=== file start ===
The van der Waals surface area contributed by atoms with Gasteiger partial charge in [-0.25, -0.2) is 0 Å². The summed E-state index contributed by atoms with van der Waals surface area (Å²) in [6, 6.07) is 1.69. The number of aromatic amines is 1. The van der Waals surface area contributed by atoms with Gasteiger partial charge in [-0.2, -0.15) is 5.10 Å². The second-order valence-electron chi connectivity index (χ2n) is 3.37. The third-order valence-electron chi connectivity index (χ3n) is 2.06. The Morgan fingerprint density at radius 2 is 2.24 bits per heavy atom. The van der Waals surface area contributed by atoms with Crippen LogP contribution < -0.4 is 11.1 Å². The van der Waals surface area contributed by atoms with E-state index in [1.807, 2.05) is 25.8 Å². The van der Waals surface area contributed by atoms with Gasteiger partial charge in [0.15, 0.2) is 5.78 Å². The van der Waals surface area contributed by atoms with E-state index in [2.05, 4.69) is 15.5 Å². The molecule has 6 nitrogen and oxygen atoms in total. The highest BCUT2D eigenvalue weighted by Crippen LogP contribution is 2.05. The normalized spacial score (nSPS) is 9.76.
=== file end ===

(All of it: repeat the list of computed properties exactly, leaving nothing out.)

The van der Waals surface area contributed by atoms with Gasteiger partial charge in [-0.25, -0.2) is 0 Å². The summed E-state index contributed by atoms with van der Waals surface area (Å²) in [6, 6.07) is 1.69. The number of aromatic amines is 1. The van der Waals surface area contributed by atoms with Gasteiger partial charge in [-0.2, -0.15) is 5.10 Å². The second-order valence-electron chi connectivity index (χ2n) is 3.37. The third-order valence-electron chi connectivity index (χ3n) is 2.06. The Morgan fingerprint density at radius 2 is 2.24 bits per heavy atom. The van der Waals surface area contributed by atoms with Crippen LogP contribution < -0.4 is 11.1 Å². The van der Waals surface area contributed by atoms with E-state index in [1.807, 2.05) is 25.8 Å². The van der Waals surface area contributed by atoms with Gasteiger partial charge in [0.15, 0.2) is 5.78 Å². The van der Waals surface area contributed by atoms with E-state index in [2.05, 4.69) is 15.5 Å². The molecule has 6 nitrogen and oxygen atoms in total. The highest BCUT2D eigenvalue weighted by Crippen LogP contribution is 2.05. The normalized spacial score (nSPS) is 9.76.